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Climate Regulations Cost You

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Climate Regulations Cost You

April 26, 2016

This year’s Earth Day celebrations, dating from 1972, followed a predictable script: they predicted environmental catastrophe unless developed countries change their profligate life styles and plunder of resources. As icing on the Earth Day cake, President Obama signed the Paris Agreement on climate change, which aims to keep the world below two degrees Celsius of warming.

In 1972, the major environmental concerns were air and water pollution and the apocalypse that would take place by the end of the 20th century from the exhaustion of the earth’s natural resources. The predictions of dread, whether they be the exhaustion of food supplies, the depletion of oil resources, a growing cancer epidemic, or deadly urban air pollution have all proven false. Since 1998, the ultimate threat to mankind has been sold as the threat of climate change.

Although these predictions were political contrivances, the cost to society in addressing them as if they were real has continued to grow and weakened our economic resiliency. Economic growth is stalled at 2 percent, productivity has declined to less than 1 percent, over $2 trillion in potential investment is held offshore, and labor participation is at 1970s levels.

The Code of Regulations, a proxy for the burdens imposed on industry, has grown from about 23,000 pages in 1960 to over 175,000 pages in 2014. And, it keeps growing, now measuring over 24 feet high. The effect of this complexity of regulation falls disproportionately on younger firms, which according to economists John Haltiwanger, Ron Jarmin, and Javier Miranda in a National Bureau of Economic Research paper, are the engines of new job creation.

A new study published by the Mercatus Center estimates that the regulatory burden in the United States represents $4 trillion in lost GDP. This exceeds total federal government spending in 2015. According to the study, if regulatory costs were a country, they would represent the world’s fourth largest economy, bigger than Germany, France, or the United Kingdom.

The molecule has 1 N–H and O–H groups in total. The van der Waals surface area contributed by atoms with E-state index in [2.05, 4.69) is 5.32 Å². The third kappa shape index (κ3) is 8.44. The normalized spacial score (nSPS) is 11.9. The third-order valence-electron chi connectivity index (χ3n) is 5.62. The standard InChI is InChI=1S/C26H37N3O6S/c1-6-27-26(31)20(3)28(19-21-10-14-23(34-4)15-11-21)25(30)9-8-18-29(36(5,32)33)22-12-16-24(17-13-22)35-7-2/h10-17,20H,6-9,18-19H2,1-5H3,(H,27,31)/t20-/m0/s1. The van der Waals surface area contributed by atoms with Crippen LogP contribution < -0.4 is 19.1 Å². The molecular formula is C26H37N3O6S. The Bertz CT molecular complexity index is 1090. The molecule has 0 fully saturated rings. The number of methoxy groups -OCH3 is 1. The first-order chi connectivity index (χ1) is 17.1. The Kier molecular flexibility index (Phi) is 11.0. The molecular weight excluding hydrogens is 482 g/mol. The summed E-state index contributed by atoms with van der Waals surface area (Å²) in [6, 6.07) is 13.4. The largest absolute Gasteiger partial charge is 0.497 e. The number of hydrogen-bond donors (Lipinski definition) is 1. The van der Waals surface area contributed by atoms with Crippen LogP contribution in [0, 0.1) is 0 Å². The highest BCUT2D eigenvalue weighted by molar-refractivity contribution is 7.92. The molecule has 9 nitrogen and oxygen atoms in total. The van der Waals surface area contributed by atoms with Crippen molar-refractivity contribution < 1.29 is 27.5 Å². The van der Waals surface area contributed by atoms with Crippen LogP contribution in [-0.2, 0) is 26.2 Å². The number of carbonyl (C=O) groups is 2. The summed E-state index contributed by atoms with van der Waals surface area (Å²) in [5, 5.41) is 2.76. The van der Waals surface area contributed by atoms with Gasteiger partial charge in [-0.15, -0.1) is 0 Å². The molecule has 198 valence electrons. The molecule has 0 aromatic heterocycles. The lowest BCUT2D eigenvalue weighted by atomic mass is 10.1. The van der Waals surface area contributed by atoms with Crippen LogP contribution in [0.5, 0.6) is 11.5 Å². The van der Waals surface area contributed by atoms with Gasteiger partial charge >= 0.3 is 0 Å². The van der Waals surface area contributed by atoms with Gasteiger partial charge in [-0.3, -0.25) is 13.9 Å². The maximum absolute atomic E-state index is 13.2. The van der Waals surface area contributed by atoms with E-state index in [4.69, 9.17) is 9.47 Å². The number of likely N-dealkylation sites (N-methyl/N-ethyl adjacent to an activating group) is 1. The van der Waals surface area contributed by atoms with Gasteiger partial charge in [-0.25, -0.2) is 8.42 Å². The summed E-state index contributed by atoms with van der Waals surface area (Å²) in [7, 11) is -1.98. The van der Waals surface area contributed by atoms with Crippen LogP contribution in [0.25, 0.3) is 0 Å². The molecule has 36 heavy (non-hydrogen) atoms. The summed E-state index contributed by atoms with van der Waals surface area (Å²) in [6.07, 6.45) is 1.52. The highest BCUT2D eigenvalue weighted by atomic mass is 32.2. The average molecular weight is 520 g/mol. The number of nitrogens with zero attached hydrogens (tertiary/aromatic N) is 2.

Source: Patrick McLaughlin, “The Cumulative Cost of Regulations.” Mercatus Center.

The study analyzes a period ending in 2012, meaning it does not take into account EPA’s new ozone rule, which threatens to put much of the nation in non-compliance. This and EPA’s clean coal regulation are motivated primarily as tools to counter alleged effects of climate change, although they have been sold as ways to improve human health.

Our economic problems are not all the result of wrong-headed climate-energy policies, but all are exacerbated by them.

The Paris Climate Agreement is a hollow version of the Kyoto Protocol, which was fatally flawed. This one will prove to be equally flawed because of economic and scientific realities. The drivers of energy consumption are population and economic growth. EIA and other organizations estimate that energy consumption will grow over 50 percent between 2013 and 2040 with hydrocarbons—oil, gas, and coal—still providing 80 percet of the world’s consumption. Unless there are dramatic breakthroughs in technologies, greenhouse gas emissions will continue to rise, not stabilize or fall. This is especially true in emerging economies where the aspirations for higher standards of living require consuming more fossil fuels.

Since the terms of the Paris Agreement are not legally binding and no penalties for countries who fail to meet them, most nations will continue their climate rhetoric while consuming the energy needed to meet their citizen’s aspirations and compete in the global economy. The US cannot do that because our regulations contain compliance and enforcement penalties, including citizen suits.

The other reality is that the focus on CO2 reductions will continue to be irrelevant to the behavior of the climate system. Climate advocates have assumed a level of sensitivity to the doubling of CO2 that has not been borne out by global temperatures over recent decades. In addition, the warming result of CO2 is non-linear, so future emissions may have less of an effect than past ones.

The United States and a few EU nations have charted an emissions reduction course that will be economically punishing and hard to reverse. Undoing the regulatory agenda that has been pursued by EPA will require the same process under the Administrative Practices Act that used to put it in place. As a result, the outlook for the U.S. economy is not encouraging. In addition to regulatory burdens, there are the burdens caused by a discriminatory corporate tax system, and the political uncertainty that discourages investment and innovation.

Environmental elites will continue global Earth Day celebrations and agendas based on fear, while millions of citizens in the United States bear the consequences of zealousness that does not recognize trade-offs or the benefits of robust economic growth and policies based on facts, not illusions.

William O'Keefe is the President of Solutions Consulting. You can follow him on Twitter here.

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